Eat Your Weeds – Clover

Both red clover and white clover are edible.  Clovers are high in protein, contain trace minerals, beta carotene, plus vitamins B and C.  The leaves have a grassy taste, and the flowers are sweet if picked on a sunny day. 

The flowers can be made into herb teas. 

They are lovely added fresh to a salad, especially potato salad. 

You can freeze the blossoms in ice cubes to jazz up drinks and cocktails. 

The flowers of red clover make a lovely wine. 

Clover flowers (red or white) can be dusted with flour and pan fried in oil to make a crispy snack.

The leaves can be added raw to salads or cooked in soups, stews and sauces. 

The seeds can be soaked and sprouted. 

A gluten free flour can be made from the dried, ground up flowers and seed pods.  Sprinkle this on cooked food. 

Red Clover Tea

4 to 6 flowers red clover flowers

250 ml/1 cup boiling water

Infuse 10 to 15 minutes and strain.  Take 3-4 cups a day, or when you are having a hot flush.  You can take 5-6 weeks for acne, constipation, eczema, psoriasis, swollen glands, coughs and bronchitis.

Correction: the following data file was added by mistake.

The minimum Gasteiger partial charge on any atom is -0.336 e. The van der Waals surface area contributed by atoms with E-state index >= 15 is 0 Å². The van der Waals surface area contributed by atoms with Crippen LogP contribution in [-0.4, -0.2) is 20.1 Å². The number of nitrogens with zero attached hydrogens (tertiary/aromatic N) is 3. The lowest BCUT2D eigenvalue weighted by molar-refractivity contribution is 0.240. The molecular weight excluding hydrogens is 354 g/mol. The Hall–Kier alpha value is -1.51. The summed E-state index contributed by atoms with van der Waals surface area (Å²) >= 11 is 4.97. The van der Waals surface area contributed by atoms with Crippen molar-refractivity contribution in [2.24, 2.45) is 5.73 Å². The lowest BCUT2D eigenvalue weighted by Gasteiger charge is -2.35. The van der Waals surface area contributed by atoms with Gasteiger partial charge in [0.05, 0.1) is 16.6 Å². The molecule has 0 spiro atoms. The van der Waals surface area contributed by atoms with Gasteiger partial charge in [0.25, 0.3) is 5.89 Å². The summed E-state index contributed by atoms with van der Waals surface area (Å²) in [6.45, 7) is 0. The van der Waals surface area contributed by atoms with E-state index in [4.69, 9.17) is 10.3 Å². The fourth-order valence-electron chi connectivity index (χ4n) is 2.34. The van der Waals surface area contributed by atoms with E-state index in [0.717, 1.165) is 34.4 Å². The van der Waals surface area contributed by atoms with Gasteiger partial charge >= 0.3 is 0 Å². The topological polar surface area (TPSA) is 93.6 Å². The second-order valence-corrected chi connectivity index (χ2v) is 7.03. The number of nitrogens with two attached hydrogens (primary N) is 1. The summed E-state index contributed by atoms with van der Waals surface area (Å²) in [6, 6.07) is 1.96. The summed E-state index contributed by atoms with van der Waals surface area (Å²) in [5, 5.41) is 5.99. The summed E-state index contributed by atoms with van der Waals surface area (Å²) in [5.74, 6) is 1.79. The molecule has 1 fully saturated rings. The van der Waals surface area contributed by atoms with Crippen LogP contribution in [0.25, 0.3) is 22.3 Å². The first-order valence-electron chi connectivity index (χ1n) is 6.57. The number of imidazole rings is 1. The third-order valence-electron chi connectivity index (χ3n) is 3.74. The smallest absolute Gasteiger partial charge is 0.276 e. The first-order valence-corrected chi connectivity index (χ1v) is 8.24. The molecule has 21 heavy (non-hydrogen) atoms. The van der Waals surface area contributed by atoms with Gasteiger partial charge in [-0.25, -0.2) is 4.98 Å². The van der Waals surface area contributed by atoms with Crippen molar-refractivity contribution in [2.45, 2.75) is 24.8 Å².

White Clover Tea

4 to 6 flowers white clover flowers

250 ml/ 1 cup boiling water

Pour the boiling water onto the flowers.  Infuse 10 to 15 minutes and strain.  Drink hot, with a little honey if liked or try cooling, adding mint sprigs and ice cubes for an iced clover tea. 

Red Clover Wine

2 litres/ 2 quarts red clover flowers

4.5 litres/1 gallon water

3 lemons

2 oranges

900 gm/2 lb.  sugar


Put the flowers in a brewing bin and pour over the boiling water.  Add the juice of the oranges and lemons.   Cool to lukewarm (20 degrees centigrade/ 68 degrees Farenheit) and add the started yeast.  Ferment for 5 days, strain into demijohn and fit an airlock.

Clover Flour

Pick as many white clover flowers as you would like.  Dry them thoroughly, preferably in a dehydrator.  Grind them up in a coffee grinder or pestle and mortar.  You will be left with a gluten free flour that tastes like peas.


Author: annafranklinblog

Anna Franklin is the High Priestess of the Hearth of Arianrhod, which runs teaching circles, a working coven, and the annual Mercian Gathering, a Pagan camp which raises money for charity. She regularly speaks at conferences, moots and workshops around the country. She is the author of many books on witchcraft and Paganism, including the popular Pagan Ways Tarot, Sacred Circle Tarot, The Fairy Ring, Herb Craft, Magical Incenses and Oils, Personal Power, A Romantic Guide to Handfasting, Familiars, The Oracle of the Goddess, Hearth Witch, The Path of the Shaman and The Hearth Witch’s Compendium. Anna’s books have been translated into nine languages.

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